You can’t usually take your retirement savings before you’re 55. But these scams – sometimes called ‘pension liberation’ schemes - offer to give you access to your retirement savings earlier than the usual minimum age of 55.
These ‘schemes’ offer loans, cash payments and incentives to transfer your retirement savings. They often take high charges or fees, invest your money in risky investments and don’t warn you of the tax consequences.
Releasing some of your company or personal pension early can seem like an easy way to clear debt, and raising some much needed cash can seem an attractive option.
However, such plans can easily backfire.
Fees and tax can add up to a hefty 85% of the amount released. And don’t expect to be made aware of this before it’s too late to do anything about it.
An example – Dave’s sorry tale
48 year old Dave is short of cash and he knows he has pension savings of £20,000. If only he could get his hands on £6,000 of this money now.
And as luck would have it, out of the blue Dave gets a call from a company offering to get him access to his retirement savings – all he needs to do is transfer his pension and the company has recommended one. Dave is delighted. He’ll soon have £6,000, enough to cover his debts with a bit left over for a holiday in the sun.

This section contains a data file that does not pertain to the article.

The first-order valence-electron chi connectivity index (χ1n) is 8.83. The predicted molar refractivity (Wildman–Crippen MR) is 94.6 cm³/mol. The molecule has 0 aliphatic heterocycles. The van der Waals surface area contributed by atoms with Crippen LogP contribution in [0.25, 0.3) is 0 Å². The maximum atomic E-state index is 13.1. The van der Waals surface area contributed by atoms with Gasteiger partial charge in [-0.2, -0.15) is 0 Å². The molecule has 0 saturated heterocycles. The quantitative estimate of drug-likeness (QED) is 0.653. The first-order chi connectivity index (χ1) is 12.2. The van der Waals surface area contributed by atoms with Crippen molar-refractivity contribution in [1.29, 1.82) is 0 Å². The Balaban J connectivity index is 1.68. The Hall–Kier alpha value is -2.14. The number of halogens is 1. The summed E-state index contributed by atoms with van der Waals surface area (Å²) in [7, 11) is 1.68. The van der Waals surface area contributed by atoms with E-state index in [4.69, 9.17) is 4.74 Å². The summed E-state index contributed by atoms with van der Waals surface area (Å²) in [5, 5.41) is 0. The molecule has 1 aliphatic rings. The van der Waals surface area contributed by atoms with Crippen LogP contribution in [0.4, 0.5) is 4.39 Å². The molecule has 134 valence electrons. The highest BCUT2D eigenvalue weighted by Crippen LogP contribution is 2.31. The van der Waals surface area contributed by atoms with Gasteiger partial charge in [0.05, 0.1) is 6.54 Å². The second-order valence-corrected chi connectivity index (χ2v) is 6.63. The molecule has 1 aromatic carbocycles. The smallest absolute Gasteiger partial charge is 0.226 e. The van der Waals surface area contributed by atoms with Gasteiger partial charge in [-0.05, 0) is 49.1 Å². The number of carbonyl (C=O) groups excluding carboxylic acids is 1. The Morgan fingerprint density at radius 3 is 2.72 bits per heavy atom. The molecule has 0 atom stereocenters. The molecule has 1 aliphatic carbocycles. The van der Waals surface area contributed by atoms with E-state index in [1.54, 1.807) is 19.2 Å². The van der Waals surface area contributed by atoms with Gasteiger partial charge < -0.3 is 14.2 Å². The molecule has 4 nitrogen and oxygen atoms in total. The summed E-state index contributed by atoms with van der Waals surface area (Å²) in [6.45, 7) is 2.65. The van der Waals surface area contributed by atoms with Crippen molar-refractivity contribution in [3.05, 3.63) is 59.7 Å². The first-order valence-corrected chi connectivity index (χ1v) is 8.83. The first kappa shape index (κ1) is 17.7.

He’s rushed by the company to sign the papers but Dave is only too happy to oblige.
What actually happens to Dave:
- Dave 'liberates' £6,000 and looks forward to receiving this from the company.
- Dave is charged a fee of 30% from the company - and that's 30% of the whole £20,000. So he has to pay £6,000 - the amount he 'liberated'.
- Dave is then contacted by HMRC. He owes the taxman 55% of the whole £20,000. He needs now to find £11,000.
- Dave may still have to find money to pay fines but he's already down £17,000.
- Dave realises he has been well and truly stung.
- And worse still, Dave has no retirement savings.
IMPORTANT – from 9 January 2019 it is illegal for an individual or company to cold call you relating to your pension. Please look at the Warning Signs section below for more information.